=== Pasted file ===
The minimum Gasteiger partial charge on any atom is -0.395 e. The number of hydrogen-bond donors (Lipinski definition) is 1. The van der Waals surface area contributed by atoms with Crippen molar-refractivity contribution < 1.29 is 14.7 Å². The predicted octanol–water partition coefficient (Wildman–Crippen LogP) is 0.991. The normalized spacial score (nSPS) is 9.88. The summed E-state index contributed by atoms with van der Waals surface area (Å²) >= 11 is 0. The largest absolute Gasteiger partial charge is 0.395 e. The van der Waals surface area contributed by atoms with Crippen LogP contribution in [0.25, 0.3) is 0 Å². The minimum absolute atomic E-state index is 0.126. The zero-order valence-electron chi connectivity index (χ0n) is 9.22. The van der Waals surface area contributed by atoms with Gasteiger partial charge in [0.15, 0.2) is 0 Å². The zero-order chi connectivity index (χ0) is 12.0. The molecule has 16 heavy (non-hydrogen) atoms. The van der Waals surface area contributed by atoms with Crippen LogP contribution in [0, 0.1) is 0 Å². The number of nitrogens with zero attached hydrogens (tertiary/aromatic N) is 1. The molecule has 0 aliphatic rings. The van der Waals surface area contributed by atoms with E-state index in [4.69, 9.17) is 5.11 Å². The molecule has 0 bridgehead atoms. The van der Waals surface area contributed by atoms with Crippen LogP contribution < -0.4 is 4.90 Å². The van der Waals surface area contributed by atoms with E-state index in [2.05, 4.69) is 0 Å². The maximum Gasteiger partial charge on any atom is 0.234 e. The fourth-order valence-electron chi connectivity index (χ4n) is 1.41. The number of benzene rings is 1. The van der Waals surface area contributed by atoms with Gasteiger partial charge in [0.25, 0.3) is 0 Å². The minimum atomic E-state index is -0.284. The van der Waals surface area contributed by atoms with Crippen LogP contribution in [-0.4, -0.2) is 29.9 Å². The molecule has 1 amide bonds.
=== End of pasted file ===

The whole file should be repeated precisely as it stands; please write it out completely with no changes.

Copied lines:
The minimum Gasteiger partial charge on any atom is -0.395 e. The number of hydrogen-bond donors (Lipinski definition) is 1. The van der Waals surface area contributed by atoms with Crippen molar-refractivity contribution < 1.29 is 14.7 Å². The predicted octanol–water partition coefficient (Wildman–Crippen LogP) is 0.991. The normalized spacial score (nSPS) is 9.88. The summed E-state index contributed by atoms with van der Waals surface area (Å²) >= 11 is 0. The largest absolute Gasteiger partial charge is 0.395 e. The van der Waals surface area contributed by atoms with Crippen LogP contribution in [0.25, 0.3) is 0 Å². The minimum absolute atomic E-state index is 0.126. The zero-order valence-electron chi connectivity index (χ0n) is 9.22. The van der Waals surface area contributed by atoms with Gasteiger partial charge in [0.15, 0.2) is 0 Å². The zero-order chi connectivity index (χ0) is 12.0. The molecule has 16 heavy (non-hydrogen) atoms. The van der Waals surface area contributed by atoms with Crippen LogP contribution in [0, 0.1) is 0 Å². The number of nitrogens with zero attached hydrogens (tertiary/aromatic N) is 1. The molecule has 0 aliphatic rings. The van der Waals surface area contributed by atoms with E-state index in [4.69, 9.17) is 5.11 Å². The molecule has 0 bridgehead atoms. The van der Waals surface area contributed by atoms with Crippen LogP contribution < -0.4 is 4.90 Å². The van der Waals surface area contributed by atoms with E-state index in [2.05, 4.69) is 0 Å². The maximum Gasteiger partial charge on any atom is 0.234 e. The fourth-order valence-electron chi connectivity index (χ4n) is 1.41. The number of benzene rings is 1. The van der Waals surface area contributed by atoms with Gasteiger partial charge in [0.25, 0.3) is 0 Å². The minimum atomic E-state index is -0.284. The van der Waals surface area contributed by atoms with Crippen LogP contribution in [-0.4, -0.2) is 29.9 Å². The molecule has 1 amide bonds.